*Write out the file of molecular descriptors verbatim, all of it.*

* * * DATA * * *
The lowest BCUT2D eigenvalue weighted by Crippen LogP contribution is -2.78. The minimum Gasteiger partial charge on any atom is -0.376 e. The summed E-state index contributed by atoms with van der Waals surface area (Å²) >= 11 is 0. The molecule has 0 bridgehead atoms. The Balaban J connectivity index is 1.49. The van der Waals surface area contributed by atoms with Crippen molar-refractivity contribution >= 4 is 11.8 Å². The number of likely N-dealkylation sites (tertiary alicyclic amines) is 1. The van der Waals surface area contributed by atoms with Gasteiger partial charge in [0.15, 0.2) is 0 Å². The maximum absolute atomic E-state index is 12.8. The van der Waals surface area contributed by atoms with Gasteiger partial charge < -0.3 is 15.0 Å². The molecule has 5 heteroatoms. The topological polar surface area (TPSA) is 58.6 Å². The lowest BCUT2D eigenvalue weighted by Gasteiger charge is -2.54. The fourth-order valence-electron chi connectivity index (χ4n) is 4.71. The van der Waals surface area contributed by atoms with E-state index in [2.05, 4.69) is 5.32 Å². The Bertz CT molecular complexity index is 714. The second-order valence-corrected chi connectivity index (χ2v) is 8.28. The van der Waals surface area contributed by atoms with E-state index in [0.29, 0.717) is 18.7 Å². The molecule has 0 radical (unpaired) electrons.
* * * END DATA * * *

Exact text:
The lowest BCUT2D eigenvalue weighted by Crippen LogP contribution is -2.78. The minimum Gasteiger partial charge on any atom is -0.376 e. The summed E-state index contributed by atoms with van der Waals surface area (Å²) >= 11 is 0. The molecule has 0 bridgehead atoms. The Balaban J connectivity index is 1.49. The van der Waals surface area contributed by atoms with Crippen molar-refractivity contribution >= 4 is 11.8 Å². The number of likely N-dealkylation sites (tertiary alicyclic amines) is 1. The van der Waals surface area contributed by atoms with Gasteiger partial charge in [0.15, 0.2) is 0 Å². The maximum absolute atomic E-state index is 12.8. The van der Waals surface area contributed by atoms with Gasteiger partial charge < -0.3 is 15.0 Å². The molecule has 5 heteroatoms. The topological polar surface area (TPSA) is 58.6 Å². The lowest BCUT2D eigenvalue weighted by Gasteiger charge is -2.54. The fourth-order valence-electron chi connectivity index (χ4n) is 4.71. The van der Waals surface area contributed by atoms with E-state index in [2.05, 4.69) is 5.32 Å². The Bertz CT molecular complexity index is 714. The second-order valence-corrected chi connectivity index (χ2v) is 8.28. The van der Waals surface area contributed by atoms with E-state index in [0.29, 0.717) is 18.7 Å². The molecule has 0 radical (unpaired) electrons.